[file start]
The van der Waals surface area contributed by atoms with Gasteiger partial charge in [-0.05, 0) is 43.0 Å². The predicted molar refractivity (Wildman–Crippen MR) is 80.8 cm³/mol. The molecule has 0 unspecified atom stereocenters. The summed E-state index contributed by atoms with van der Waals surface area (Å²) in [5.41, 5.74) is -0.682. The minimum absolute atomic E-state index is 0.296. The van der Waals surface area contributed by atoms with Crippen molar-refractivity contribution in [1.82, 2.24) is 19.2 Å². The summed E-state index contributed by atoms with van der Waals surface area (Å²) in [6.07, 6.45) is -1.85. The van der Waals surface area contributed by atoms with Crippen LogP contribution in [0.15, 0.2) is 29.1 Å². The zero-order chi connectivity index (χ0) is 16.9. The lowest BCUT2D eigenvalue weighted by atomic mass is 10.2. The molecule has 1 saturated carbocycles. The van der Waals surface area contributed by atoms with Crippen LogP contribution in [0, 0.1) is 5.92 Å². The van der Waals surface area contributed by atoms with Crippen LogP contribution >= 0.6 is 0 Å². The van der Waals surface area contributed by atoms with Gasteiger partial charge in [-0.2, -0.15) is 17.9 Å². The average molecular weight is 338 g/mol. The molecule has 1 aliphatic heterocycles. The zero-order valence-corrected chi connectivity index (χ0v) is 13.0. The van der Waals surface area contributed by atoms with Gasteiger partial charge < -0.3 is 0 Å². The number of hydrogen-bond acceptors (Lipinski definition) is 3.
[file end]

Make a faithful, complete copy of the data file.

The van der Waals surface area contributed by atoms with Gasteiger partial charge in [-0.05, 0) is 43.0 Å². The predicted molar refractivity (Wildman–Crippen MR) is 80.8 cm³/mol. The molecule has 0 unspecified atom stereocenters. The summed E-state index contributed by atoms with van der Waals surface area (Å²) in [5.41, 5.74) is -0.682. The minimum absolute atomic E-state index is 0.296. The van der Waals surface area contributed by atoms with Crippen molar-refractivity contribution in [1.82, 2.24) is 19.2 Å². The summed E-state index contributed by atoms with van der Waals surface area (Å²) in [6.07, 6.45) is -1.85. The van der Waals surface area contributed by atoms with Crippen LogP contribution in [0.15, 0.2) is 29.1 Å². The zero-order chi connectivity index (χ0) is 16.9. The lowest BCUT2D eigenvalue weighted by atomic mass is 10.2. The molecule has 1 saturated carbocycles. The van der Waals surface area contributed by atoms with Crippen LogP contribution in [0, 0.1) is 5.92 Å². The van der Waals surface area contributed by atoms with Crippen LogP contribution >= 0.6 is 0 Å². The van der Waals surface area contributed by atoms with Gasteiger partial charge in [-0.2, -0.15) is 17.9 Å². The average molecular weight is 338 g/mol. The molecule has 1 aliphatic heterocycles. The zero-order valence-corrected chi connectivity index (χ0v) is 13.0. The van der Waals surface area contributed by atoms with Gasteiger partial charge < -0.3 is 0 Å². The number of hydrogen-bond acceptors (Lipinski definition) is 3.